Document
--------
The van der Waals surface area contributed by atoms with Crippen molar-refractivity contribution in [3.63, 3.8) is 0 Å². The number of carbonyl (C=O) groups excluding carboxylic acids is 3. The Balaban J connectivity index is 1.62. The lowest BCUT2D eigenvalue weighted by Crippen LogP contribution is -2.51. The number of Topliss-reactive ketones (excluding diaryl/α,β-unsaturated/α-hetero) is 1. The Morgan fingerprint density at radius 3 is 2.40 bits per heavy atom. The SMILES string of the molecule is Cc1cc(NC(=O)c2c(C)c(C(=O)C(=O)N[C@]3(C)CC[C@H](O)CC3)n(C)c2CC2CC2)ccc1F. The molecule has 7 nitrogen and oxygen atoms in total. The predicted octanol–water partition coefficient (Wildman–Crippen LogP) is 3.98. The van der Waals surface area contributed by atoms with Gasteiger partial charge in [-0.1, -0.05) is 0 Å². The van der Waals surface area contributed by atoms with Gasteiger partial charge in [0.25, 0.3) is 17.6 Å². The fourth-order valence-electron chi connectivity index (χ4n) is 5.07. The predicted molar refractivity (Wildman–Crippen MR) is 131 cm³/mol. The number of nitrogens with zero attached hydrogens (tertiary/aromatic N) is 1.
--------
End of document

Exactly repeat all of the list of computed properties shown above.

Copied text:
The van der Waals surface area contributed by atoms with Crippen molar-refractivity contribution in [3.63, 3.8) is 0 Å². The number of carbonyl (C=O) groups excluding carboxylic acids is 3. The Balaban J connectivity index is 1.62. The lowest BCUT2D eigenvalue weighted by Crippen LogP contribution is -2.51. The number of Topliss-reactive ketones (excluding diaryl/α,β-unsaturated/α-hetero) is 1. The Morgan fingerprint density at radius 3 is 2.40 bits per heavy atom. The SMILES string of the molecule is Cc1cc(NC(=O)c2c(C)c(C(=O)C(=O)N[C@]3(C)CC[C@H](O)CC3)n(C)c2CC2CC2)ccc1F. The molecule has 7 nitrogen and oxygen atoms in total. The predicted octanol–water partition coefficient (Wildman–Crippen LogP) is 3.98. The van der Waals surface area contributed by atoms with Gasteiger partial charge in [-0.1, -0.05) is 0 Å². The van der Waals surface area contributed by atoms with Gasteiger partial charge in [0.25, 0.3) is 17.6 Å². The fourth-order valence-electron chi connectivity index (χ4n) is 5.07. The predicted molar refractivity (Wildman–Crippen MR) is 131 cm³/mol. The number of nitrogens with zero attached hydrogens (tertiary/aromatic N) is 1.